Entitlement and tyranny
More on Michael Bérubé’s What’s Liberal and consensus, agreement, universalism, and how to think and argue about them. I basically agree with it, but there are places where I think it could use some expansion, or some further stipulation, or both. I think there are some lurking unacknowledged tensions; once they’re pointed out all will go swimmingly. Page 260:
I don’t think I’m asking for all that much in the way of intellectual conformity, consensus, or (gasp) tyranny. The version of universalism I’m proposing does suggest that it might be good and useful to say, “No matter how or what you think, you fellow human, you are entitled to food and shelter and health care and education and political representation.” You can be a Christian Scientist, a secular-humanist professor, or an avant-garde poet/sculptor/dancer, and we can let all those language games flourish. But underlying that commitment to parlogy and dissensus, let’s imagine provisional agreement about human entitlements…
Yes, let’s, but there’s a problem there, an unacknowledged tension. It’s helpful of Michael to have placed the Christian Scientist so close to health care in that passage, because that’s the tension. We can say “No matter what you think, you are entitled to health care,” because that doesn’t amount to forcing health care on the reluctant Christian Scientist. But what about the Christian Scientist’s minor daughter? That’s where the tension bites. We can tell the Christian Scientist “you are entitled to health care” without being coercive, but we can’t tell the Christian Scientist “your daughter is entitled to health care” without being at least potentially coercive. The Christian Scientist, if she is a dedicated Christian Scientist, won’t want her daughter to get health care as commonly understood – she will in fact want precisely to deny her daughter the entitlement to health care that we have in mind when we talk about entitlements to health care. And that’s a problem. That’s the problem.
Because of course it applies to a lot of cases. Not just the Christian Scientist who doesn’t want her daughter to be entitled to health care, but also the parents who don’t want their daughters to be entitled to education, the parents who don’t want their daughters to be entitled to freedom, the parents who don’t want their daughters to have the right of refusal in marriage, and so on. It also applies to men who don’t want their wives to have various entitlements; it applies to men who don’t want their wives, daughters, sisters, mothers to have any entitlements. It applies to people who have power over intimates and dependents, because such people generally do have both de facto and de jure power to deny entitlements to said intimates and dependents, a power which it can be anything from difficult to impossible to interfere with, especially without coercion – without what the people in question would indeed see as tyranny. That’s the problem. That’s the problem and it means that saying “No matter what you think, you are entitled to [various things]” won’t untie this knot between universalism and difference.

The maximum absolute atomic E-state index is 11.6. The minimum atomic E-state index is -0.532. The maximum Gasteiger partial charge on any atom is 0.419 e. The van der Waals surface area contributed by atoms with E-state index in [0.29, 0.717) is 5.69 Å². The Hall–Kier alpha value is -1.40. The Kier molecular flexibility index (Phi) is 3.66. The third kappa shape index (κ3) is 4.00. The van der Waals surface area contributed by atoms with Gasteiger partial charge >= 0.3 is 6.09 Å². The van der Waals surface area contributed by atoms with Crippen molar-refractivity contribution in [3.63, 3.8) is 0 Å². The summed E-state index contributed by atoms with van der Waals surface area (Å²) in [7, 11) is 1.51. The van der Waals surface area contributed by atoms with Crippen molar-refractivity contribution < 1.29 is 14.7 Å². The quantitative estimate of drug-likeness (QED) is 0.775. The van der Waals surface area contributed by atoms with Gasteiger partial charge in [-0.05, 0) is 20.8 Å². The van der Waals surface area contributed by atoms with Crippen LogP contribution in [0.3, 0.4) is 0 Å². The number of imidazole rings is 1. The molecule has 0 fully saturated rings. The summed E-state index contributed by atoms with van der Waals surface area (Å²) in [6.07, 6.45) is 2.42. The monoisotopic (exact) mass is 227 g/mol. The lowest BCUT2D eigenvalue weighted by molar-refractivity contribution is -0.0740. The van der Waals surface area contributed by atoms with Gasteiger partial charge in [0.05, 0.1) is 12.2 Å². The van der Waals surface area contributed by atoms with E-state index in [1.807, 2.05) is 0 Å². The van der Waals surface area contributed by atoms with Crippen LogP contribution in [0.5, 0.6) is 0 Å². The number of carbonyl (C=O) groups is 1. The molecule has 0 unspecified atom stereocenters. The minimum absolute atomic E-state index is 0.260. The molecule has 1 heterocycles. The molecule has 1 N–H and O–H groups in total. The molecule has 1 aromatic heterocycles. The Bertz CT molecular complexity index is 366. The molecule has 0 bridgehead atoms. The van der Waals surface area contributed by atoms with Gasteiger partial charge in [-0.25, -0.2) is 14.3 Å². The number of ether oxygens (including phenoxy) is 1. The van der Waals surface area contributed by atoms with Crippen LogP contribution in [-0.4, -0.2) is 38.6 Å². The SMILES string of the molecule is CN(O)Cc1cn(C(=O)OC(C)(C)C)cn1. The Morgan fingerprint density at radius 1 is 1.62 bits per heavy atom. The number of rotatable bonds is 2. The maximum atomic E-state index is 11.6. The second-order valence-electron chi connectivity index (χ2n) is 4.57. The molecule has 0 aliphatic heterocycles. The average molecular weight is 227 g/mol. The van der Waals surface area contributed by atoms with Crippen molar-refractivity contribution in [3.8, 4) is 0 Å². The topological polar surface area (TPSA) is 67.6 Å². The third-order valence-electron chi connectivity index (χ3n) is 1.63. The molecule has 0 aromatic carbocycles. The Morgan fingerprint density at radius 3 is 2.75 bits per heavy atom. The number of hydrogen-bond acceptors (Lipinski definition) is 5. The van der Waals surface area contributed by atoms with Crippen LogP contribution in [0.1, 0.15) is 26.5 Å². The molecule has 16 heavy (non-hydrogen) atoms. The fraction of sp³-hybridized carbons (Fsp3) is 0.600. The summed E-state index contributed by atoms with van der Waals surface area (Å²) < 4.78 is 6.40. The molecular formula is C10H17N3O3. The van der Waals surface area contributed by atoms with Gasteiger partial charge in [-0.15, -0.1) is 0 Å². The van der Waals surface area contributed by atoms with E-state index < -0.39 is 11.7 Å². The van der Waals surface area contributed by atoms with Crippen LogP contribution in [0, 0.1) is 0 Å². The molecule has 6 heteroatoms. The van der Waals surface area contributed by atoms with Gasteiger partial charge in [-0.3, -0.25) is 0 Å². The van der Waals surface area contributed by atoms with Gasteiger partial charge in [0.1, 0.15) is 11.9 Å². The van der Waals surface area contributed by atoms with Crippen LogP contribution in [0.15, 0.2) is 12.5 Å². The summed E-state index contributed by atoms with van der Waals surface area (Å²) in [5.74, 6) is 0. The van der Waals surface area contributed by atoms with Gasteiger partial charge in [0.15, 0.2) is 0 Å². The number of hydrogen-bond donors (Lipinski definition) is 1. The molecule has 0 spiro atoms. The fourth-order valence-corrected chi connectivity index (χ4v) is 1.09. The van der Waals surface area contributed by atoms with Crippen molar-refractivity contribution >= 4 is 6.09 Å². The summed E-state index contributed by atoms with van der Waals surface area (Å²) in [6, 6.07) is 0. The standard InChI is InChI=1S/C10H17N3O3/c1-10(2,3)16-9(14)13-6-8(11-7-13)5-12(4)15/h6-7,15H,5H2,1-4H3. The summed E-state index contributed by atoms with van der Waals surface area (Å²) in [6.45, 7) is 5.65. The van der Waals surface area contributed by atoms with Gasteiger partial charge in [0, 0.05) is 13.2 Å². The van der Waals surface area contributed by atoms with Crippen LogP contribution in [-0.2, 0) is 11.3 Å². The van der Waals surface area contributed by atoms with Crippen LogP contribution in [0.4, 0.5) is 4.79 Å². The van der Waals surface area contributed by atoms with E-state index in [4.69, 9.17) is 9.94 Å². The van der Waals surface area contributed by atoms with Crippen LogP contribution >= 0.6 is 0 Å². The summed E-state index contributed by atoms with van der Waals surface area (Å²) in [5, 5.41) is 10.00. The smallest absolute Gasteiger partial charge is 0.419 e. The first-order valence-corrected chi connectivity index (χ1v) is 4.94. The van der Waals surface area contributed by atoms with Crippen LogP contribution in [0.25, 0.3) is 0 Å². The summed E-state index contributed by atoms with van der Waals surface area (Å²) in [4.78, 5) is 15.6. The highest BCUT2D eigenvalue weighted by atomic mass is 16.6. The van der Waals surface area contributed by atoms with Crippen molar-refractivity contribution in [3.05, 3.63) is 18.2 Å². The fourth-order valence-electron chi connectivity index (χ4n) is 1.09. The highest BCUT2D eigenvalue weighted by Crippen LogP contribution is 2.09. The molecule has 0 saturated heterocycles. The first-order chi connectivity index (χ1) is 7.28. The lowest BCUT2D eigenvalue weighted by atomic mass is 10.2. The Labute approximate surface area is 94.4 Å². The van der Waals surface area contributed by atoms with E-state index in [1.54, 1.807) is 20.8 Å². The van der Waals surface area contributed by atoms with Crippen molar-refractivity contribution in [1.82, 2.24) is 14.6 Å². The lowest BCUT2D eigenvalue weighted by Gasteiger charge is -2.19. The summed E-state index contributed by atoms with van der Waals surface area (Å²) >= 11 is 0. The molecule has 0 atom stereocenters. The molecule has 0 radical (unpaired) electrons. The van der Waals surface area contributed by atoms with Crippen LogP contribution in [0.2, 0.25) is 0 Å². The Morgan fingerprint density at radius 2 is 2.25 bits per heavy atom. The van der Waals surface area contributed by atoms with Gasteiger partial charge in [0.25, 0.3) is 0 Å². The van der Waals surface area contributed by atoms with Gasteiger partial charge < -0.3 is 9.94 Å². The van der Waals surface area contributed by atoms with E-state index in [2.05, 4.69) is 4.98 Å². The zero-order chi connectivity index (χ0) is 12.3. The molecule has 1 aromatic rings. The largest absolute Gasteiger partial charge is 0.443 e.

It’s a knot that keeps turning up in the newspapers day after day. It turns up in the father who wouldn’t let his daughter have surgery to drain an abscess in her head because ‘traditional healers’ advised him not to. It turns up in a new domestic violence law in India:
Every six hours, a young married woman is burned, beaten to death or driven to commit suicide, officials say. Overall, a crime against women is committed every three minutes in India, according to India’s National Crime Records Bureau. Despite the scale of the problem, there had been no specific legislation to deal with actual abuse or the threat of abuse at home.
Again, this is coercion – depending on which person we’re talking to. If we’re talking to women, we’re saying “No matter what you think, you are entitled not to be subject to violence.” But if we’re talking to men, we’re not saying anything parallel, we’re saying something opposite – we’re saying “No matter what you think, you are not entitled to subject your wife to violence.” And Michael says so very clearly on p. 254 – a student asks if we can’t just say denying education is wrong, and the answer is yes, it’s just that it’s not helpful to say it in a foundationalist way. All this boils down to, I think, is perhaps a small disagreement about how much we’re asking for in the way of intellectual conformity, consensus, or (gasp) tyranny. I don’t think we’re asking for too much, certainly, and I think we’re asking for it on good grounds, but I also think that some of the people we’re asking it of are indeed going to think it’s tyranny.